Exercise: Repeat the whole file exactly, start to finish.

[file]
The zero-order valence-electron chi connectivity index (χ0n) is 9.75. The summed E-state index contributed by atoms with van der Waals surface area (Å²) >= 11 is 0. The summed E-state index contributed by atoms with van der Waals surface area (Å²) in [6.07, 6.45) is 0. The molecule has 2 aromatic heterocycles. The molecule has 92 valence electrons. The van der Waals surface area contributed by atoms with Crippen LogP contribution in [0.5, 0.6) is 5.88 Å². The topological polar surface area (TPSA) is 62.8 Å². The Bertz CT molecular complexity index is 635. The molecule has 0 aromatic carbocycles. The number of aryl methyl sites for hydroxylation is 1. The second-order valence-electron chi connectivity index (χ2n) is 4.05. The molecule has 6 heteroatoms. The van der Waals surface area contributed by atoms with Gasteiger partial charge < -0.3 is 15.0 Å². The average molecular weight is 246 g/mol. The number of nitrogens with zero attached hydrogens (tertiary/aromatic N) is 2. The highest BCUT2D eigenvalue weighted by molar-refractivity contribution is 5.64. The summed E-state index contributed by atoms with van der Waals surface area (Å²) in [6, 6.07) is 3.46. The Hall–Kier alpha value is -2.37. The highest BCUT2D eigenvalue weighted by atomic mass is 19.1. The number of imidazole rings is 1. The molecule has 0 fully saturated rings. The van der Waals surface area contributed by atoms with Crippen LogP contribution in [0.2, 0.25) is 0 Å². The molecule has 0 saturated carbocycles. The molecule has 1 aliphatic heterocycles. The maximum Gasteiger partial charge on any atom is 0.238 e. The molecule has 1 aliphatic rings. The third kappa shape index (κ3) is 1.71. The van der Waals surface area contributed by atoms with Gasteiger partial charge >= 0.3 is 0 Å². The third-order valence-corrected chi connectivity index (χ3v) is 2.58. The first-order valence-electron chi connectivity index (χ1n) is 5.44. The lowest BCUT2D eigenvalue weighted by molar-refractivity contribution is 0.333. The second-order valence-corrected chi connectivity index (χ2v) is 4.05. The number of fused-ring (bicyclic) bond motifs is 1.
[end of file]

The zero-order valence-electron chi connectivity index (χ0n) is 9.75. The summed E-state index contributed by atoms with van der Waals surface area (Å²) >= 11 is 0. The summed E-state index contributed by atoms with van der Waals surface area (Å²) in [6.07, 6.45) is 0. The molecule has 2 aromatic heterocycles. The molecule has 92 valence electrons. The van der Waals surface area contributed by atoms with Crippen LogP contribution in [0.5, 0.6) is 5.88 Å². The topological polar surface area (TPSA) is 62.8 Å². The Bertz CT molecular complexity index is 635. The molecule has 0 aromatic carbocycles. The number of aryl methyl sites for hydroxylation is 1. The second-order valence-electron chi connectivity index (χ2n) is 4.05. The molecule has 6 heteroatoms. The van der Waals surface area contributed by atoms with Gasteiger partial charge < -0.3 is 15.0 Å². The average molecular weight is 246 g/mol. The number of nitrogens with zero attached hydrogens (tertiary/aromatic N) is 2. The highest BCUT2D eigenvalue weighted by molar-refractivity contribution is 5.64. The summed E-state index contributed by atoms with van der Waals surface area (Å²) in [6, 6.07) is 3.46. The Hall–Kier alpha value is -2.37. The highest BCUT2D eigenvalue weighted by atomic mass is 19.1. The number of imidazole rings is 1. The molecule has 0 fully saturated rings. The van der Waals surface area contributed by atoms with Crippen LogP contribution in [0.2, 0.25) is 0 Å². The molecule has 0 saturated carbocycles. The molecule has 1 aliphatic heterocycles. The maximum Gasteiger partial charge on any atom is 0.238 e. The molecule has 1 aliphatic rings. The third kappa shape index (κ3) is 1.71. The van der Waals surface area contributed by atoms with Gasteiger partial charge >= 0.3 is 0 Å². The third-order valence-corrected chi connectivity index (χ3v) is 2.58. The first-order valence-electron chi connectivity index (χ1n) is 5.44. The lowest BCUT2D eigenvalue weighted by molar-refractivity contribution is 0.333. The second-order valence-corrected chi connectivity index (χ2v) is 4.05. The number of fused-ring (bicyclic) bond motifs is 1.